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Trayvon Martin: One additional example for why bullying is so pervasive in society.

Posted on Apr 20, 2012

Trayvon-Martin-hoodieAmerica was split at the verdict given by the jury of the Trayvon Martin vs. George Zimmerman court case earlier last week. Trayvon Martin, an un-armed 17 year old Black American was killed as a result of what now appears to be a fight between him and Mr. Zimmerman. Though accounts differ, it seems that the fight began after Mr. Zimmerman, profiled Trayvon and pursued him. Whether he profiled him because of his race is quintessential to the ongoing debate. The fact remains that Trayvorn was unarmed, wearing a hoodie, carrying skittles and did not cause any acts that would make him look suspicious.

Those in defense of Zimmerman (including a juror who gave an interview on CNN) argue that because of the rain, the dark, the previous burglaries in the neighborhood and the physical confrontation, Mr. Zimmerman was justified in profiling and defending his life which we now know cost Trayvon his. The juror also said something to the effect that Trayvon had a part to play in his own death by not running away, and by choosing to engage in a fight with Mr. Zimmerman.

All of these arguments disturb me greatly and sadly remind me of the way people respond to bullying in general. Often, when there is escalation due to bullying, we justify and rationalize the aggressive behavior but put the burden of proof on the victim who already suffers from a power deficit.

Why do I liken this case to bullying?

Here are some parallels that I find between bullying and Mr. Zimmerman’s actions that night:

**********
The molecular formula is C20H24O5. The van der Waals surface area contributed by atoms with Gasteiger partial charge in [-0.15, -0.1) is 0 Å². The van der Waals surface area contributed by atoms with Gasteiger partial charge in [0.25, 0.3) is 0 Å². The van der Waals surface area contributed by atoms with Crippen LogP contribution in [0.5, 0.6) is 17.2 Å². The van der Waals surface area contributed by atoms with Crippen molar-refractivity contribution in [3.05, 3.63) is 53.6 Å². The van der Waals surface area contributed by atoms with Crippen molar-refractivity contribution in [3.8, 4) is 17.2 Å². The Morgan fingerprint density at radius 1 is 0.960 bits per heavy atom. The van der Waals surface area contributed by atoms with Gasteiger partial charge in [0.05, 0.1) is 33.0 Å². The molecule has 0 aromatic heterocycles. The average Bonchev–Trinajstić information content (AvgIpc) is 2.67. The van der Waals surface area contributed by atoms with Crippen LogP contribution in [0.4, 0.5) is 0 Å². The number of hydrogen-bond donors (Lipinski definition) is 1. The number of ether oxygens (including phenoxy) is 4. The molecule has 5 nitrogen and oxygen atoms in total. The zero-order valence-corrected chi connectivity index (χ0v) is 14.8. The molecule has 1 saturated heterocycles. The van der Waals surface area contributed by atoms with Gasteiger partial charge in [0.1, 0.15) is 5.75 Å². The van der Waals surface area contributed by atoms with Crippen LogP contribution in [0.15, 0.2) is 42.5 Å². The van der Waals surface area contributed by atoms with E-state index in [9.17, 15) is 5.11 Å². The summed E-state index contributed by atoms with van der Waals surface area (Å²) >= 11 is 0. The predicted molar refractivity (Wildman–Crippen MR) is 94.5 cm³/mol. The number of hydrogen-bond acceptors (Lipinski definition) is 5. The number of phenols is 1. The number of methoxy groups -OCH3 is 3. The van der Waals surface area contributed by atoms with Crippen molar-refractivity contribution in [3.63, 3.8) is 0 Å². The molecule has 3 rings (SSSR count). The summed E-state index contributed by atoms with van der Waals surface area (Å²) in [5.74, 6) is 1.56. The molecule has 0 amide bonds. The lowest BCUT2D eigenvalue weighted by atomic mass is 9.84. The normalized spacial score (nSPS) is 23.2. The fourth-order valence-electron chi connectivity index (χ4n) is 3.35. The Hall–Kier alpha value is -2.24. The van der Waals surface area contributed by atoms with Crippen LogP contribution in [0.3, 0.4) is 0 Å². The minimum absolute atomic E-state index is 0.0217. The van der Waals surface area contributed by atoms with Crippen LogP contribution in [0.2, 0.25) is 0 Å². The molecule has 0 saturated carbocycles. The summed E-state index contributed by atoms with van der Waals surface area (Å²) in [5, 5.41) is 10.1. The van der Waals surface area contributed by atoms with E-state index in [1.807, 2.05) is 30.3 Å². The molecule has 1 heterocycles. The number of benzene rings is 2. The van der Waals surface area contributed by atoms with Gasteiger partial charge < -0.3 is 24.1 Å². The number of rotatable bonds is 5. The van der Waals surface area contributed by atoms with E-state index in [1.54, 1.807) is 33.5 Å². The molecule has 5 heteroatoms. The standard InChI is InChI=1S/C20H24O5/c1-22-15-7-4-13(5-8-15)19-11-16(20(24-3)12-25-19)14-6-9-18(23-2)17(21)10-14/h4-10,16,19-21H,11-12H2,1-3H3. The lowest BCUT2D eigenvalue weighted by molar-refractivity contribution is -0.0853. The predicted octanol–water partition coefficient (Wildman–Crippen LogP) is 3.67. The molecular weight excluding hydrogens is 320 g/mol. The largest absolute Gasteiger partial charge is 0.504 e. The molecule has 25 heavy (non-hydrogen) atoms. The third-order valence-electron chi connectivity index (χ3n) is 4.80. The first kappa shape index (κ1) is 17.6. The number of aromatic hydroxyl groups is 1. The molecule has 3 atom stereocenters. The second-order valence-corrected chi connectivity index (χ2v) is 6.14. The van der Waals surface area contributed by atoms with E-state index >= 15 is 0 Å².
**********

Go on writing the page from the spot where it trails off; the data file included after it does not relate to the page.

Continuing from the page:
Entitlement

Bullies often feel entitled to act in any way they want in order to satisfy a personal need. They often do so with little to no regards to social norms and protocols for respectful social interaction.

Dehumanizing communication style

Bullies do not care about the fact that effective communication is a two way street. They do not communicate to understand and/or exchange. They communicate to carry out a plan. For bullies, communication is a mean to an end: consummate the power they already have over another person. When bullies communicate they do so with terms, tone and non-verbal language that dehumanize their targets.

Power differential

Whether psychological, physical or structural, bullies benefit from a power differential that grants them the right to inflict physical and/or emotional pain to another human being.

Silence through coercion and injustice

This power differential is kept unchecked as the bully uses his edge along with other deceptive methods to coerce targets, by-standers and adults. Fear, emotional trauma, lack of confidence and internalized anger often expressed through silence become the outcomes of the abuse.

All of the elements described above, are present in the Georze Zimmerman and Trayvon Martin’s story: a man without training, carrying a gun, approaches a teenager who by no fault of his own, fits a mental image of what “trouble” is. He is dehumanized before having a chance to introduce himself and winds up dead. He is forever silenced and the justice system justifies the killing as self-defense.

I hope that as a society we begin recognizing when injustice and bullying is taking place. I also pray that we learn to stand up with those who because of the power unbalance are already rendered voiceless. As Barbara Coloroso often says “Bullying must be stopped”.